More than half (56%) of UK business leaders have said they’re not planning to invest more in digital transformation – with 39% saying their plans have remained the same and 17% have even rolled back their plans – despite COVID-19 and the subsequent lockdown accelerating the need for digitisation across services.
The data comes from a Censuswide survey commissioned by Cheil UK, the data-driven performance marketing agency, who surveyed more than 200 senior decision makers from medium-large businesses in the UK across sectors including retail, telecoms, entertainment, and consumer electronics on their plans for digital transformation post-COVID*.
It comes as research from PFS shows that COVID-19 has encouraged 39% of U.K. shoppers to purchase new goods online due to the pandemic, and 71% of consumers in both the U.S. and U.K. expect goods ordered online to arrive in a week or less.
David Bedford, Director of Digital Strategy at Cheil UK, and eCommerce and Loyalty lead for the agency’s new consultancy arm Cheil Consulting, commented on the findings: “COVID-19 has hit particular sectors harder than others, but it has also accelerated many of the digital transformation plans businesses already had in place. Challenges with budgets are apparent and valid, but we will see the ramifications of not investing in Direct to Consumer – digital and customer service in the coming months and years. This isn’t just about moving capabilities online; consumers expect to be kept safe when shopping in store and investment in digital capabilities from VR to contactless payments to increase hygienic shopping experiences is key to success in the future.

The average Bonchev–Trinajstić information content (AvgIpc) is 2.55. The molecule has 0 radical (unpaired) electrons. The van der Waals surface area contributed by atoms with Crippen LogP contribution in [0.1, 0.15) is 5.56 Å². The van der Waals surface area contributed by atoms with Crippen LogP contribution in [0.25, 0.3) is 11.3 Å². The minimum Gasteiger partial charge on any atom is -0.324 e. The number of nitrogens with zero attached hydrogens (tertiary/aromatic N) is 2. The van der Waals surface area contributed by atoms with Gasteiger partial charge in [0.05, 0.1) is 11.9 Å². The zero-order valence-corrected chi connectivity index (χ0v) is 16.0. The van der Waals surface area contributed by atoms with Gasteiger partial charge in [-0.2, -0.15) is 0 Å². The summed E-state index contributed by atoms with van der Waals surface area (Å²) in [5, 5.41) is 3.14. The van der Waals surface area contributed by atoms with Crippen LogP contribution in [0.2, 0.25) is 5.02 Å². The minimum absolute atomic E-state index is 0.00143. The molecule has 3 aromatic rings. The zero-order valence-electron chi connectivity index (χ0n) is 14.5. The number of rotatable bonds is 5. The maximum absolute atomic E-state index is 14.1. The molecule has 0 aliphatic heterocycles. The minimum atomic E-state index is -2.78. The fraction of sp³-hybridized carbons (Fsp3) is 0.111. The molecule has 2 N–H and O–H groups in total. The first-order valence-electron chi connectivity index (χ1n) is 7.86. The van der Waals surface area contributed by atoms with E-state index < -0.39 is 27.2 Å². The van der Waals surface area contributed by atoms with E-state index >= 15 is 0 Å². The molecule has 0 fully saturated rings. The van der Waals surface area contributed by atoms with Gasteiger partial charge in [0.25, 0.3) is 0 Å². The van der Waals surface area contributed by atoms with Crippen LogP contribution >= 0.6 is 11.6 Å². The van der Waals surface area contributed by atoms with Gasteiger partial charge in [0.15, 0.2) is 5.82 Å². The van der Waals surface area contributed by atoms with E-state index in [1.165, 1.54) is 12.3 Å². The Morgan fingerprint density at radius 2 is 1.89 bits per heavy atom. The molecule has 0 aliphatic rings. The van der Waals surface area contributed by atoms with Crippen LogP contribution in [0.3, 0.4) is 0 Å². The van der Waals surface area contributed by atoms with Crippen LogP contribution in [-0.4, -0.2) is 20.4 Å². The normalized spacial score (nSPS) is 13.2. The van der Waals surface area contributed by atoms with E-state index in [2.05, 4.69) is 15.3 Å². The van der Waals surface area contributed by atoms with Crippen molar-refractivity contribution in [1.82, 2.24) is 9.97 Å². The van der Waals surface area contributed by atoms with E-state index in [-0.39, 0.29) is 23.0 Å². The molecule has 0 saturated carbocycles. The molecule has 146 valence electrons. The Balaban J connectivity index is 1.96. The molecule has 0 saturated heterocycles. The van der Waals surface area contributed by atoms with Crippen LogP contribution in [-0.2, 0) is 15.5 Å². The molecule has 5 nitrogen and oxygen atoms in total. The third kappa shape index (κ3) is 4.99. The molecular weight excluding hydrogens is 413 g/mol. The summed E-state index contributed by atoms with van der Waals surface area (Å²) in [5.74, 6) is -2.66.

The growing appetite for online purchases should be a wake-up call for those still asleep when it comes to ecommerce and digital capabilities. If you can’t provide the shopping experience your customer wants when they want it, they’ll move on (and possibly badmouth you to their friends and colleagues). The customer experience is key, and in a COVID and post-COVID world this has to be considered and embedded as part of digital transformation to meet the needs of today’s customer.”
The research aimed to discover what digital transformation meant to businesses and whether their plans have accelerated since the pandemic. It looked at the areas businesses plan to invest in digitally, and which businesses have impressed the most with their digital offerings.
The research shows generally a lack of continuity as to what the term ‘digital transformation’ means for businesses across the board. Telecoms business leaders, for example, appeared to share the same vision; focusing on moving people from offline to online. However, retail leaders lacked unity, with the majority of respondents in this sector not agreeing on what digital transformation means for their industry.
Of those who were planning to invest more in digital transformation, the top response among business leaders to improve customer experience was implementing faster delivery solutions and easier returns; a key challenge during lockdown as commerce switched to online. Other popular solutions included creating new products (40% of respondents), improving site search (also 40%), and better data collation and interrogation (39%).
Interestingly, 75% of respondents were unimpressed with the majority of other businesses’ online customer experience, with 8% admitting they’re unsure if their digital investment will even help them meet their customers’ expectations, let alone exceed them.
Source: Cheil UK